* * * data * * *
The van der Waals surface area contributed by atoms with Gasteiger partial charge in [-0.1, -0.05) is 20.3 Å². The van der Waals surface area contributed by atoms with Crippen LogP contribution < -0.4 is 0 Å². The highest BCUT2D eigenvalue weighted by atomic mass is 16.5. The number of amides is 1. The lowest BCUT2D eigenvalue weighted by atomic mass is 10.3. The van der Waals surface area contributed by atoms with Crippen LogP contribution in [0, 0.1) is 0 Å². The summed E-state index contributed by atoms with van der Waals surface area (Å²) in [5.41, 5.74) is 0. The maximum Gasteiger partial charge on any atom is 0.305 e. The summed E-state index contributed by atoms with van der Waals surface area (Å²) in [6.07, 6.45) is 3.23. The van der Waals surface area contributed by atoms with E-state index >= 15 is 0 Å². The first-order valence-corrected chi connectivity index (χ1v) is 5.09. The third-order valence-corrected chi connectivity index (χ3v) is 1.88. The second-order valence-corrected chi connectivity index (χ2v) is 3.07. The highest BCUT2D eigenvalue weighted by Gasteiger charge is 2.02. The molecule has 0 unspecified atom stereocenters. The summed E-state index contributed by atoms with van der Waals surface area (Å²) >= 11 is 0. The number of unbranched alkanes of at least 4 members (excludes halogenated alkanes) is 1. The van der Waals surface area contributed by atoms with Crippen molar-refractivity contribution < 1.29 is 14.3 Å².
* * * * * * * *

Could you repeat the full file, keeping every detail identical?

The van der Waals surface area contributed by atoms with Gasteiger partial charge in [-0.1, -0.05) is 20.3 Å². The van der Waals surface area contributed by atoms with Crippen LogP contribution < -0.4 is 0 Å². The highest BCUT2D eigenvalue weighted by atomic mass is 16.5. The number of amides is 1. The lowest BCUT2D eigenvalue weighted by atomic mass is 10.3. The van der Waals surface area contributed by atoms with Crippen LogP contribution in [0, 0.1) is 0 Å². The summed E-state index contributed by atoms with van der Waals surface area (Å²) in [5.41, 5.74) is 0. The maximum Gasteiger partial charge on any atom is 0.305 e. The summed E-state index contributed by atoms with van der Waals surface area (Å²) in [6.07, 6.45) is 3.23. The van der Waals surface area contributed by atoms with E-state index >= 15 is 0 Å². The first-order valence-corrected chi connectivity index (χ1v) is 5.09. The third-order valence-corrected chi connectivity index (χ3v) is 1.88. The second-order valence-corrected chi connectivity index (χ2v) is 3.07. The highest BCUT2D eigenvalue weighted by Gasteiger charge is 2.02. The molecule has 0 unspecified atom stereocenters. The summed E-state index contributed by atoms with van der Waals surface area (Å²) >= 11 is 0. The number of unbranched alkanes of at least 4 members (excludes halogenated alkanes) is 1. The van der Waals surface area contributed by atoms with Crippen molar-refractivity contribution < 1.29 is 14.3 Å².